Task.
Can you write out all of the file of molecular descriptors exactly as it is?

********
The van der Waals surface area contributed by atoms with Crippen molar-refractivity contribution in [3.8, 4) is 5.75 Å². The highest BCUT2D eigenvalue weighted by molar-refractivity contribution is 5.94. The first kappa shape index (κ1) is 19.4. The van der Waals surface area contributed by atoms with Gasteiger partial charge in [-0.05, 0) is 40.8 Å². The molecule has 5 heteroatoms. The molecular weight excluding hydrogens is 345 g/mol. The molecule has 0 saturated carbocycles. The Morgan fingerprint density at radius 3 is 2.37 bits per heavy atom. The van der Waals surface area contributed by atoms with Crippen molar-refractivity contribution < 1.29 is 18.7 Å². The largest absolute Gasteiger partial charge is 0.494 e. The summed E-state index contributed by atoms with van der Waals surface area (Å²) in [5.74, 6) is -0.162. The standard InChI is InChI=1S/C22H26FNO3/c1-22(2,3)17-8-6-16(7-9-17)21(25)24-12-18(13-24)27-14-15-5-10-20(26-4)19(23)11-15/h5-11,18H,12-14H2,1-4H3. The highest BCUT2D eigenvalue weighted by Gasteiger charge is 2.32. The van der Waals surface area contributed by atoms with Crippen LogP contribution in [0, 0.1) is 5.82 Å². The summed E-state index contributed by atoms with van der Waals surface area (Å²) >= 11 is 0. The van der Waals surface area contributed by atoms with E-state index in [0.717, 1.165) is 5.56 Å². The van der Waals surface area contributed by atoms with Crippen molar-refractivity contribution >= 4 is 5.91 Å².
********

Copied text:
The van der Waals surface area contributed by atoms with Crippen molar-refractivity contribution in [3.8, 4) is 5.75 Å². The highest BCUT2D eigenvalue weighted by molar-refractivity contribution is 5.94. The first kappa shape index (κ1) is 19.4. The van der Waals surface area contributed by atoms with Gasteiger partial charge in [-0.05, 0) is 40.8 Å². The molecule has 5 heteroatoms. The molecular weight excluding hydrogens is 345 g/mol. The molecule has 0 saturated carbocycles. The Morgan fingerprint density at radius 3 is 2.37 bits per heavy atom. The van der Waals surface area contributed by atoms with Crippen molar-refractivity contribution < 1.29 is 18.7 Å². The largest absolute Gasteiger partial charge is 0.494 e. The summed E-state index contributed by atoms with van der Waals surface area (Å²) in [5.74, 6) is -0.162. The standard InChI is InChI=1S/C22H26FNO3/c1-22(2,3)17-8-6-16(7-9-17)21(25)24-12-18(13-24)27-14-15-5-10-20(26-4)19(23)11-15/h5-11,18H,12-14H2,1-4H3. The highest BCUT2D eigenvalue weighted by Gasteiger charge is 2.32. The van der Waals surface area contributed by atoms with Crippen LogP contribution in [0, 0.1) is 5.82 Å². The summed E-state index contributed by atoms with van der Waals surface area (Å²) >= 11 is 0. The van der Waals surface area contributed by atoms with E-state index in [0.717, 1.165) is 5.56 Å². The van der Waals surface area contributed by atoms with Crippen molar-refractivity contribution >= 4 is 5.91 Å².